My initial Covid post has meant to be published in September right as school had started but with so many changes, I wasn’t sure if I should update the post or keep it as is. I decided to just keep as I had originally intended and to do a follow up post. I have been getting asked how the girls are doing and what specifically is different with all of the Covid rules.
As of today, October 18, 2020, cases in Italy have surpassed what we had in March. With more testing, we are seeing a lot of mild and asymptomatic cases and less severe cases, however it changes daily and as I write this, I am seeing a Facebook post from Torino Oggi that says today, there are 972 active cases in Piemonte and hospital and ICU cases are on the rise.
In Italy, the priority has always been the health and well being of the citizens. Some regions have decided to close schools again in hopes to decrease cases. New decrees have been announced and we must wear masks at all time outside of our homes, and even inside if we have company over. It is recommended that we have no more than 6 people in our home. You can imagine some of the memes that are already making the rounds.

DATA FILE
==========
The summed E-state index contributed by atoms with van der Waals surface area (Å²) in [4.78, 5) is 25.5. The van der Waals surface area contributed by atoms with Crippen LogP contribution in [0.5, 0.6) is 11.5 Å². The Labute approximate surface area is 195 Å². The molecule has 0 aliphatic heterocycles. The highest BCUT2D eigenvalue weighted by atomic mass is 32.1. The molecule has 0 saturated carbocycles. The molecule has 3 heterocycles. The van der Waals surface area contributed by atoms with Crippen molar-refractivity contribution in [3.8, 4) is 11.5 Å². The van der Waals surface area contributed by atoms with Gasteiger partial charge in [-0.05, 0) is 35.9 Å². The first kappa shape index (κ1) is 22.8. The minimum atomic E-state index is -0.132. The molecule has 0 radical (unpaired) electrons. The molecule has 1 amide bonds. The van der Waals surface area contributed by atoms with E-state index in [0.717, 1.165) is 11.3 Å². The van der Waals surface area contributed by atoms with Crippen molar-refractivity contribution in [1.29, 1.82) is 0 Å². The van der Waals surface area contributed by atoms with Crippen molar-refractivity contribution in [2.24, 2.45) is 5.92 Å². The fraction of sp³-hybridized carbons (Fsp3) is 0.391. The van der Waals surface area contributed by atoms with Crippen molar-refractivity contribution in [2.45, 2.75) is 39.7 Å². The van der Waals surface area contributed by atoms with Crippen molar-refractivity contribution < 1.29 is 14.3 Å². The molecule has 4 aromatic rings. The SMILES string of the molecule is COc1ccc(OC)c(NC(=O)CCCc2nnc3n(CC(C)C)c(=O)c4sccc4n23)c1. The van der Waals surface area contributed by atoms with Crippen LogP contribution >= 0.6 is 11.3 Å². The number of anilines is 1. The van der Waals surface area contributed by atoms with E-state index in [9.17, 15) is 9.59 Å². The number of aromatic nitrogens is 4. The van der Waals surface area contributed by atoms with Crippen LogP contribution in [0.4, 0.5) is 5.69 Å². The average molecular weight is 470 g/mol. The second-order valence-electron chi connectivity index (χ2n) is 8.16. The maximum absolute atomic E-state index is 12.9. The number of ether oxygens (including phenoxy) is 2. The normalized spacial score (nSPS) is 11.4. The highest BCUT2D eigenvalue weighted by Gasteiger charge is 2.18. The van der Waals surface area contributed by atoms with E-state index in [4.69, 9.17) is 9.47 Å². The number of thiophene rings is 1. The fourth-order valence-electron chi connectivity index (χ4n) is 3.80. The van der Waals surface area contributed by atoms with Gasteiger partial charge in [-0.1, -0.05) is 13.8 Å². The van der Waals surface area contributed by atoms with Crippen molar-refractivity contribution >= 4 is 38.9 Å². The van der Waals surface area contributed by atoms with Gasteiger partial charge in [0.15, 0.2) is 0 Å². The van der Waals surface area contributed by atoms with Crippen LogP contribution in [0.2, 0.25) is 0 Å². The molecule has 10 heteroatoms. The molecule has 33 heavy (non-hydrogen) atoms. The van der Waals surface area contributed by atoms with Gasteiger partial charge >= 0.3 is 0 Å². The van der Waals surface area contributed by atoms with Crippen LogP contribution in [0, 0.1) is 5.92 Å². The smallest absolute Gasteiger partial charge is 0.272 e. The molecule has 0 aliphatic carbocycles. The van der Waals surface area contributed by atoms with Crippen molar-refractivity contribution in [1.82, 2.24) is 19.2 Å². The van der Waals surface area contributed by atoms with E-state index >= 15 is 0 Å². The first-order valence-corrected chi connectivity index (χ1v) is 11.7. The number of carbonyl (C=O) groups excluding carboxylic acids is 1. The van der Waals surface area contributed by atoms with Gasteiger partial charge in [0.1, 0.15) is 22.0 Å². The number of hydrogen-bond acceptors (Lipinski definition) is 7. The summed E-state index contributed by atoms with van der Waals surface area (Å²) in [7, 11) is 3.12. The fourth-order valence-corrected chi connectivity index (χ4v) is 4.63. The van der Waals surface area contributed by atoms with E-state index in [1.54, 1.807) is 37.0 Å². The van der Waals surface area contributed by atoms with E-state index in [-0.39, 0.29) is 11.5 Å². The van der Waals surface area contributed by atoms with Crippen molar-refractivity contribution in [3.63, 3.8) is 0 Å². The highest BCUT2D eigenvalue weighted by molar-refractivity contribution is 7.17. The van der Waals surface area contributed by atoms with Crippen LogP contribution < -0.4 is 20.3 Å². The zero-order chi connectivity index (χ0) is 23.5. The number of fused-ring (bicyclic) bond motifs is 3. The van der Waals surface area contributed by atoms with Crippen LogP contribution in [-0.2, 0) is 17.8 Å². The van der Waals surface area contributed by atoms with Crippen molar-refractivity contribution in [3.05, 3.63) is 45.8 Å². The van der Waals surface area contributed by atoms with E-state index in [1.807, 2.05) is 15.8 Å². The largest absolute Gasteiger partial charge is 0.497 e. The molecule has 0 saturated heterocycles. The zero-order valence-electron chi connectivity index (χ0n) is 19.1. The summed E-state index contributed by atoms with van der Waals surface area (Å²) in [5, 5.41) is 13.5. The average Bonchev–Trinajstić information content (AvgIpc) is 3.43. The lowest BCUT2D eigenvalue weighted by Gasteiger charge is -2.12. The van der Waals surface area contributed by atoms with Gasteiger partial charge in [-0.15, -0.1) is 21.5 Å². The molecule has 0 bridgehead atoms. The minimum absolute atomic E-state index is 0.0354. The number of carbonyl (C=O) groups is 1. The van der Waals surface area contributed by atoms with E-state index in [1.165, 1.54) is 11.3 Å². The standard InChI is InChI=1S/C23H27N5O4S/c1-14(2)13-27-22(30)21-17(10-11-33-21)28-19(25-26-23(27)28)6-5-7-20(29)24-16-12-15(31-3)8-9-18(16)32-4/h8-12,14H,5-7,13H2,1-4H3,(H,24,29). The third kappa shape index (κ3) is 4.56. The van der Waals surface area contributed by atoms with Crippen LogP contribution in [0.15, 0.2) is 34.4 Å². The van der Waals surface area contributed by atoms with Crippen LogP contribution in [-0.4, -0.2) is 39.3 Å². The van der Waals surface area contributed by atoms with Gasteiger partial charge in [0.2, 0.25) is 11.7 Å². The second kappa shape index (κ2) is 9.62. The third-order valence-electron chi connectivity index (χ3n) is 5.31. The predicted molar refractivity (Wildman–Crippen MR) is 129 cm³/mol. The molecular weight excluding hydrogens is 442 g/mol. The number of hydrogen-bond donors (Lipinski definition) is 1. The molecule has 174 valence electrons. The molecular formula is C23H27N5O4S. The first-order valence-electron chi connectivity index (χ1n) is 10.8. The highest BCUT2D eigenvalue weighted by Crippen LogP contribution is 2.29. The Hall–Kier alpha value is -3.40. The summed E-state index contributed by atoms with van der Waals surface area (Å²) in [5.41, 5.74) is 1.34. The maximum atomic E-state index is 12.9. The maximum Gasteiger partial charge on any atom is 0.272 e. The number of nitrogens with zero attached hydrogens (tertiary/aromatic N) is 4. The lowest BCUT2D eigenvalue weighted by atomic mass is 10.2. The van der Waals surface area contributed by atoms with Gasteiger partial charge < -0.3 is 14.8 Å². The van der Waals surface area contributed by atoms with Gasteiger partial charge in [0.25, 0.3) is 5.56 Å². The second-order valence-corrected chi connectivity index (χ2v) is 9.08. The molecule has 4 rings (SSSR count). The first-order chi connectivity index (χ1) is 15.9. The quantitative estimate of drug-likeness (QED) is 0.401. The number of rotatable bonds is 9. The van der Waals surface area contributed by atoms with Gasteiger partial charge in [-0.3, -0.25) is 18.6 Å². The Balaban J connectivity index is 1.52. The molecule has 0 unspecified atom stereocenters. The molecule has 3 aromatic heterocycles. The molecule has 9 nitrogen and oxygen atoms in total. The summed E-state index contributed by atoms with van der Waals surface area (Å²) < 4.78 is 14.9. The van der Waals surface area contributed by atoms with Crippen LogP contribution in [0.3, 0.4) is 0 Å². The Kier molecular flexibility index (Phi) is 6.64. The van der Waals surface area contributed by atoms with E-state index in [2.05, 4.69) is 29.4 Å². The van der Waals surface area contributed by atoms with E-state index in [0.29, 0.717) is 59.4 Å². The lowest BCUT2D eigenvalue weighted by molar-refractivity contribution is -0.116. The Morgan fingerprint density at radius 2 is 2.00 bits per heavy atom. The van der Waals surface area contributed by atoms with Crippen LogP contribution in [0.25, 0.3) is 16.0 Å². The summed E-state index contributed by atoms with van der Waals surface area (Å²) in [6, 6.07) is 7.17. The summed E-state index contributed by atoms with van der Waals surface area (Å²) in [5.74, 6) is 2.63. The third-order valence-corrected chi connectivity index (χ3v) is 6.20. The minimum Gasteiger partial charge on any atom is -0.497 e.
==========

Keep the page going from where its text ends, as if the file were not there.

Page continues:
So far, we haven’t had any confirmed cases in our school, however some of the neighboring schools have so it will only be a matter of time before we get hit. The rules and regulations I mentioned in the previous post had specific guidelines that were set out by the Minister of Health and the schools then had to put everything into practice. To make things seem less depressing, I’ll try to make this a little more upbeat.
10 Ways Covid changed the way my kids enjoy their school day.
10. No sharing. – I have had to tell my kids over and over again that they need to make sure they have the right book, workbooks, pencils, marker etc ready and to NOT lose them. There is absolutely NO SHARING between students and obviously if they need something, the teacher will find a way to make they have what they need. If for some reason they leave a book at home, the teachers will try their best to make photocopies for the kids.